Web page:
sun 19/09/2021

Album: Alan Vega - Alan Vega After Dark | reviews, news & interviews

Album: Alan Vega - Alan Vega After Dark

Album: Alan Vega - Alan Vega After Dark

The second posthumous album this year ranks among the Suicide singer's very best

Following in the slipstream of wide critical acclaim for posthumous album Mutator, released earlier this year, comes Alan Vega After Dark by the former Suicide frontman.

It’s a starkly different album to its predecessor, swapping concrete collisions and considered collages for the tremolo tones of vintage rock and roll, the driving krautrock energy of 70s Dusseldorf and the space cadet cadence of… well, of Alan Vega.

Vega’s last live band recording, made in 2015 in collaboration with members of Pink Slip Daddy, a band similarly steeped in the spirit of rock and roll and the pure power of repetition, was born out of spontaneity. Insisting on no preparation whatsoever, Vega gathered the players in a rehearsal room in New York’s Greenwich Village, got them to jam and jumped in to riff whenever the feeling hit.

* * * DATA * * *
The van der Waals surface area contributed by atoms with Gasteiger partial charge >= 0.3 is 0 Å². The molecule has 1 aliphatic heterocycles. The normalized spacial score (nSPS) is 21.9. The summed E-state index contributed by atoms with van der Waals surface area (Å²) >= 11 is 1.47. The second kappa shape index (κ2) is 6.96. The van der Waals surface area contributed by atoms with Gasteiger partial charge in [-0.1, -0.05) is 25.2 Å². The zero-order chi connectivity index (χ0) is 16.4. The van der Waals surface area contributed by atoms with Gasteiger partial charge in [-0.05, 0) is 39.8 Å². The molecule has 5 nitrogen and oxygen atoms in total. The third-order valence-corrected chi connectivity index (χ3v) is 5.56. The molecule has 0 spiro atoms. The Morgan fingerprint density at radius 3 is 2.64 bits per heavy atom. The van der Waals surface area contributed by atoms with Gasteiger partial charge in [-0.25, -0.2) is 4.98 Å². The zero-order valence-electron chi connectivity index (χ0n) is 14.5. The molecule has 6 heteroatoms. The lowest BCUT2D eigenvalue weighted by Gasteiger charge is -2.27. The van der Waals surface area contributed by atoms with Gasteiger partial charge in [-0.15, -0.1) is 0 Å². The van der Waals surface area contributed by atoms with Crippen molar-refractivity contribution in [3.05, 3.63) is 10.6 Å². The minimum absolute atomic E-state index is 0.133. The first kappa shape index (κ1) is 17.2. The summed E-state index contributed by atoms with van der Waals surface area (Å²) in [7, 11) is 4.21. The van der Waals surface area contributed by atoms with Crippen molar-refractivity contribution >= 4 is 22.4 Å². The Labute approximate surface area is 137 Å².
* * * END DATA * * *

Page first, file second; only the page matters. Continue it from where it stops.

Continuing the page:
The result is six songs of primitive power, recorded in a single night. The ride may not be the longest, clocking in at just over half an hour, but it’s certainly wild. From the rockabilly opening notes of “Nothing Left”, through the primal groove of “Hi Speed Roller” and the lizard lounge lurch of “Out of Town”, to the soaring “Wings of Glory”, Vega’s phrasing and timing are pitched perfectly, underscoring each song’s intent. And, while the words occasionally swerve away from the ear, every growl, every yelp, acts as percussive and persuasive punctuation – raw, elemental and vital.

As swan songs go, it’s flawlessly coherent. After a few listens, the songs start to sound like perfect forms, stretched to near breaking point, naturally, yet passing the stress test with ease. However, to see it as an Alan Vega solo album is to do the other musicians here a massive disservice. This record is among the singer’s very best, sure, but the plaudits should go equally to guitarist Ben Vaughn, bassist and keyboard player Barb Dwyer and drummer Palmyra Delran.

“There is a future, there is a future” intones Vega on the album’s fabulously chaotic finale “The Record Speed”. One can’t help hoping that, for Pink Slip Daddy, there really is.

@jahshabby

While the words occasionally swerve away from the ear, every growl, every yelp, acts as percussive and persuasive punctuation

rating

Editor Rating: 
5
Average: 5 (1 vote)

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